The remainder are burned, effectively constituting an ongoing “stock buyback” and retirement. This has amounted to more than 300,000 ETH burned in the 41 days since the change, representing a reduction of 2.3% of supply on an annualized basis. During days of high usage, the fee burn has fully sterilized the normal issuance associated with the protocol (in other words: the burn was sufficient to fully offset the new inflation).

If you look at the chart, it’s clear that miners have seen their fee revenue dramatically reduced, with the majority of fees being burned instead.

So the change has reallocated a continuous flow of economic rewards from miners (who eked out a living competing in the thin-margin game) to the existing holders of ether. By burning the fees, Ethereum has also decreased its expenditure on security. While Ethereum appears to be secure, reorganizations on smaller proof-of-work blockchains aren’t unheard of.

Ethereum is likely just fine at this level of security spending, but it’s not worth fully discounting the service that the miners perform. Their job is to create valid, linear blockspace with no forks. Decrease the wages paid to the mercenary army that defends your terrain, and it can more easily be paid off by an attacker. There’s a point where further decreasing miner revenue would put Ethereum at risk; granted, it’s probably at a much lower threshold.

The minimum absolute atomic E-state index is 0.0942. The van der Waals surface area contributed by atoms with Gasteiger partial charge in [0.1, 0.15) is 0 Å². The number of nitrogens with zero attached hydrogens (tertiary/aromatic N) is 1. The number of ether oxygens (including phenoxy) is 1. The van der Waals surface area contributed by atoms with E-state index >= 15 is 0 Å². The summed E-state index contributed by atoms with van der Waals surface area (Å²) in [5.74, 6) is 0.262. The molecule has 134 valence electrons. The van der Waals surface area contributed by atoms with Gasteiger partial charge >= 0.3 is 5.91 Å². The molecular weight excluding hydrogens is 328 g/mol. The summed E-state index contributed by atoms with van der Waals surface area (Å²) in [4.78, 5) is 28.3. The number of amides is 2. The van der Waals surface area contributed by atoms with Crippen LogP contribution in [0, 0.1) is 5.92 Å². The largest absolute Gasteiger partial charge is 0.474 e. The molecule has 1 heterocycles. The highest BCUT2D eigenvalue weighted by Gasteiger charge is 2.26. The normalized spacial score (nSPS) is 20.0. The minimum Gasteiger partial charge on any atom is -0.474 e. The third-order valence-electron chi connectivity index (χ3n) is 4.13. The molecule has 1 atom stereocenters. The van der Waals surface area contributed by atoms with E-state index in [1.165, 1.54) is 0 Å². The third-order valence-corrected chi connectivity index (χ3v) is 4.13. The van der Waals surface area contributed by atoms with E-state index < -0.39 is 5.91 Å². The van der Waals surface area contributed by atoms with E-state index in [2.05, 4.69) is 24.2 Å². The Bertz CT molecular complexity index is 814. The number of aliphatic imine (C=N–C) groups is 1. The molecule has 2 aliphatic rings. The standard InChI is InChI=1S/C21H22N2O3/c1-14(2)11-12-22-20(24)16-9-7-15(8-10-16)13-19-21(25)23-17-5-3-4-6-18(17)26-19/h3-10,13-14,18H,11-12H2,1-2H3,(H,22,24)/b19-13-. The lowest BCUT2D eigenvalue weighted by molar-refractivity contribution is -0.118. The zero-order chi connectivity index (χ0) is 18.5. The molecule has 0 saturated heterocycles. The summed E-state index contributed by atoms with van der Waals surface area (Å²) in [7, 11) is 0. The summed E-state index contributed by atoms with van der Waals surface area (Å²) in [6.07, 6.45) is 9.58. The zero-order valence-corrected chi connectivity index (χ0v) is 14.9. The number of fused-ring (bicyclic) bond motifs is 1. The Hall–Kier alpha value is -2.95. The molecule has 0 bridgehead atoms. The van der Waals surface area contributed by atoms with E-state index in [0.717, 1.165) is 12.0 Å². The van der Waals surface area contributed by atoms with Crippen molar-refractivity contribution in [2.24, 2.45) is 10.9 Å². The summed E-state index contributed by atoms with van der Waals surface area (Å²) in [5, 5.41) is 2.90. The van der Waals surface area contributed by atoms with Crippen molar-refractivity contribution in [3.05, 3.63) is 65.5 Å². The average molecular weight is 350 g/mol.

The more serious problem with the fee logic change is that it pits token holders against blockspace consumers

Ethereum insiders are well aware of the effects of this policy on miners, and indeed disempowering miners has long been on the agenda. Miners don’t feature in the long-term plans for Vitalik & Co; in the fully proof-of-stake future that Ethereum is haltingly progressing toward, miners won’t have a role at all. Thus, their interests are not often considered when protocol changes are concerned; they are just near-term contractors and will eventually be discarded.

There’s a few problems with that. If you treat miners as expendable, they won’t maintain a duty of care toward the blockchain. For now, miners still occupy a privileged position in the transactional life cycle, as they control the ordering of transactions in a block. It’s well known that reordering (or selectively including or omitting) transactions offers economic rewards to the entities that control transaction selection.

Some miners have delayed taking advantage of this so-called “miner extractable value” (MEV) – which is hostile to end users – out of principle. Now that they are being squeezed out, they have no reason to seek to maximize the long-term value of the protocol. Indeed, especially as their fee revenue has been dramatically reduced, they are incentivized to seek revenue any way they can, even if it comes at the expense of users. Less direct protocol revenue could mean more MEV-based revenue and more exploitation of end users.

The more serious problem with the fee logic change is that it pits token holders against blockspace consumers. Holders now directly benefit from sustained high fees. The higher fees are, the more units of ether are retired. This is likely accretive to the unit price of ETH. However, it comes at the expense of actual users of the blockchain, who, ceteris paribus, prefer lower fees.